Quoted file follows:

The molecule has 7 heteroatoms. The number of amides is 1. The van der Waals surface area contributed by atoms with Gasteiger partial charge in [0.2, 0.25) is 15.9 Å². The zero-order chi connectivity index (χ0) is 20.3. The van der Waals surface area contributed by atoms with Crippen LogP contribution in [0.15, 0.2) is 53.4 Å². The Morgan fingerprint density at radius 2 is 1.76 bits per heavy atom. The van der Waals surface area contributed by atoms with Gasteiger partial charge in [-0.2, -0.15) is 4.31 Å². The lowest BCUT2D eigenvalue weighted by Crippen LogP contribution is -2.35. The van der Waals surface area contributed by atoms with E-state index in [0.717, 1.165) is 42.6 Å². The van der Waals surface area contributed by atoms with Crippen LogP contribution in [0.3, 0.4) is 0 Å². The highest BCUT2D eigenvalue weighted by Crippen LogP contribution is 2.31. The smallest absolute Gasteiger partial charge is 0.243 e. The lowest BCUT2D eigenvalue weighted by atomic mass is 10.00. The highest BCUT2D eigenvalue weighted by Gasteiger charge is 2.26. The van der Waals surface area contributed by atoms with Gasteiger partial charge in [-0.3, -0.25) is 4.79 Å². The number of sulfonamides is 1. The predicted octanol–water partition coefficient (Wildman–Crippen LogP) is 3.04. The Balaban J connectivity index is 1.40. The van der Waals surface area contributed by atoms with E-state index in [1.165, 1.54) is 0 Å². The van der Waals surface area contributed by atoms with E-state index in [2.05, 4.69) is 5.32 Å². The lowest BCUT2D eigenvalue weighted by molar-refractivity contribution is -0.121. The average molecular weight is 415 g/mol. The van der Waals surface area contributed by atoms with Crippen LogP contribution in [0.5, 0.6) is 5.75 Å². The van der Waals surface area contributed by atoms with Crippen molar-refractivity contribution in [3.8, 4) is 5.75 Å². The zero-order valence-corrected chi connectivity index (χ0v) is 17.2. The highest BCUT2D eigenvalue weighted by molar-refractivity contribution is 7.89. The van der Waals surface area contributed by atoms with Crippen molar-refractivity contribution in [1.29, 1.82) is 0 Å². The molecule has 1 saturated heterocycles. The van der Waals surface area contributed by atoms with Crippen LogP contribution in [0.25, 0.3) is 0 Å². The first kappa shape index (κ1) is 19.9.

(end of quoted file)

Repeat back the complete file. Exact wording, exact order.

The molecule has 7 heteroatoms. The number of amides is 1. The van der Waals surface area contributed by atoms with Gasteiger partial charge in [0.2, 0.25) is 15.9 Å². The zero-order chi connectivity index (χ0) is 20.3. The van der Waals surface area contributed by atoms with Crippen LogP contribution in [0.15, 0.2) is 53.4 Å². The Morgan fingerprint density at radius 2 is 1.76 bits per heavy atom. The van der Waals surface area contributed by atoms with Gasteiger partial charge in [-0.2, -0.15) is 4.31 Å². The lowest BCUT2D eigenvalue weighted by Crippen LogP contribution is -2.35. The van der Waals surface area contributed by atoms with E-state index in [0.717, 1.165) is 42.6 Å². The van der Waals surface area contributed by atoms with Crippen LogP contribution in [0.3, 0.4) is 0 Å². The highest BCUT2D eigenvalue weighted by Crippen LogP contribution is 2.31. The smallest absolute Gasteiger partial charge is 0.243 e. The lowest BCUT2D eigenvalue weighted by atomic mass is 10.00. The highest BCUT2D eigenvalue weighted by Gasteiger charge is 2.26. The van der Waals surface area contributed by atoms with Gasteiger partial charge in [-0.3, -0.25) is 4.79 Å². The number of sulfonamides is 1. The predicted octanol–water partition coefficient (Wildman–Crippen LogP) is 3.04. The Balaban J connectivity index is 1.40. The van der Waals surface area contributed by atoms with E-state index in [1.165, 1.54) is 0 Å². The van der Waals surface area contributed by atoms with E-state index in [2.05, 4.69) is 5.32 Å². The lowest BCUT2D eigenvalue weighted by molar-refractivity contribution is -0.121. The average molecular weight is 415 g/mol. The van der Waals surface area contributed by atoms with Crippen LogP contribution in [0.5, 0.6) is 5.75 Å². The van der Waals surface area contributed by atoms with Crippen molar-refractivity contribution in [3.8, 4) is 5.75 Å². The zero-order valence-corrected chi connectivity index (χ0v) is 17.2. The highest BCUT2D eigenvalue weighted by molar-refractivity contribution is 7.89. The van der Waals surface area contributed by atoms with Crippen molar-refractivity contribution in [1.29, 1.82) is 0 Å². The molecule has 1 saturated heterocycles. The van der Waals surface area contributed by atoms with Crippen LogP contribution in [0.25, 0.3) is 0 Å². The first kappa shape index (κ1) is 19.9.